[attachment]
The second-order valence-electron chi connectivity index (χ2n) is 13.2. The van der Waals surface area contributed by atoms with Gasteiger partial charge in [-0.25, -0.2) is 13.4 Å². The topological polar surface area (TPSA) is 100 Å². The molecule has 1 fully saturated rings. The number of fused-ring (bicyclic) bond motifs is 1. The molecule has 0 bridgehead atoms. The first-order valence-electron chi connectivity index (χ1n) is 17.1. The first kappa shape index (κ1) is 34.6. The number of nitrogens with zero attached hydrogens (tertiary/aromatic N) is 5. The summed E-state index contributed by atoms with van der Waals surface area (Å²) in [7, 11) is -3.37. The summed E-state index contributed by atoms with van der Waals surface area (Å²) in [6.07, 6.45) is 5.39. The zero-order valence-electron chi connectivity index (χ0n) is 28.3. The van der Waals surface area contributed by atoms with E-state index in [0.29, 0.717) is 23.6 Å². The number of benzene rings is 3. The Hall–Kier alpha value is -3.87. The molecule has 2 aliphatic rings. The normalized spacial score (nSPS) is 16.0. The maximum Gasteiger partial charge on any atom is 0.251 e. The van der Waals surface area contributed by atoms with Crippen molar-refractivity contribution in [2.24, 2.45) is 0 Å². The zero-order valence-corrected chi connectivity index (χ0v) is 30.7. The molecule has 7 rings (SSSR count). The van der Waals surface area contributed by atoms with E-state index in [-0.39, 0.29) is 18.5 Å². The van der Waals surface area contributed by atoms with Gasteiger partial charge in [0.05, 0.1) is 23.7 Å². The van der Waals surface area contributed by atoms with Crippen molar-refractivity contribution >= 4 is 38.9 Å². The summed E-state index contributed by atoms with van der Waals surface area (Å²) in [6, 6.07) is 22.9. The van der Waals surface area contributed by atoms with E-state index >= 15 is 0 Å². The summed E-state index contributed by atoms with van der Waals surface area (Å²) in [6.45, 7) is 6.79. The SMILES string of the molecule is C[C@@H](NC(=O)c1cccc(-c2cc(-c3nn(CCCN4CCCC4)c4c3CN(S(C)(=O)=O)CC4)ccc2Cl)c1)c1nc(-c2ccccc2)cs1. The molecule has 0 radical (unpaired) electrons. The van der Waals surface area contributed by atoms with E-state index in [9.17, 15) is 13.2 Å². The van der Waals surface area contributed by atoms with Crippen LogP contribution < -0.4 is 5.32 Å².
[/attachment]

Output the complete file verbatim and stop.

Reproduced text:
The second-order valence-electron chi connectivity index (χ2n) is 13.2. The van der Waals surface area contributed by atoms with Gasteiger partial charge in [-0.25, -0.2) is 13.4 Å². The topological polar surface area (TPSA) is 100 Å². The molecule has 1 fully saturated rings. The number of fused-ring (bicyclic) bond motifs is 1. The molecule has 0 bridgehead atoms. The first-order valence-electron chi connectivity index (χ1n) is 17.1. The first kappa shape index (κ1) is 34.6. The number of nitrogens with zero attached hydrogens (tertiary/aromatic N) is 5. The summed E-state index contributed by atoms with van der Waals surface area (Å²) in [7, 11) is -3.37. The summed E-state index contributed by atoms with van der Waals surface area (Å²) in [6.07, 6.45) is 5.39. The zero-order valence-electron chi connectivity index (χ0n) is 28.3. The van der Waals surface area contributed by atoms with E-state index in [0.29, 0.717) is 23.6 Å². The number of benzene rings is 3. The Hall–Kier alpha value is -3.87. The molecule has 2 aliphatic rings. The normalized spacial score (nSPS) is 16.0. The maximum Gasteiger partial charge on any atom is 0.251 e. The van der Waals surface area contributed by atoms with Crippen molar-refractivity contribution in [2.24, 2.45) is 0 Å². The zero-order valence-corrected chi connectivity index (χ0v) is 30.7. The molecule has 7 rings (SSSR count). The van der Waals surface area contributed by atoms with E-state index in [-0.39, 0.29) is 18.5 Å². The van der Waals surface area contributed by atoms with Gasteiger partial charge in [0.05, 0.1) is 23.7 Å². The van der Waals surface area contributed by atoms with Crippen molar-refractivity contribution >= 4 is 38.9 Å². The summed E-state index contributed by atoms with van der Waals surface area (Å²) in [6, 6.07) is 22.9. The van der Waals surface area contributed by atoms with E-state index >= 15 is 0 Å². The summed E-state index contributed by atoms with van der Waals surface area (Å²) in [6.45, 7) is 6.79. The SMILES string of the molecule is C[C@@H](NC(=O)c1cccc(-c2cc(-c3nn(CCCN4CCCC4)c4c3CN(S(C)(=O)=O)CC4)ccc2Cl)c1)c1nc(-c2ccccc2)cs1. The molecule has 0 radical (unpaired) electrons. The van der Waals surface area contributed by atoms with E-state index in [9.17, 15) is 13.2 Å². The van der Waals surface area contributed by atoms with Crippen LogP contribution < -0.4 is 5.32 Å².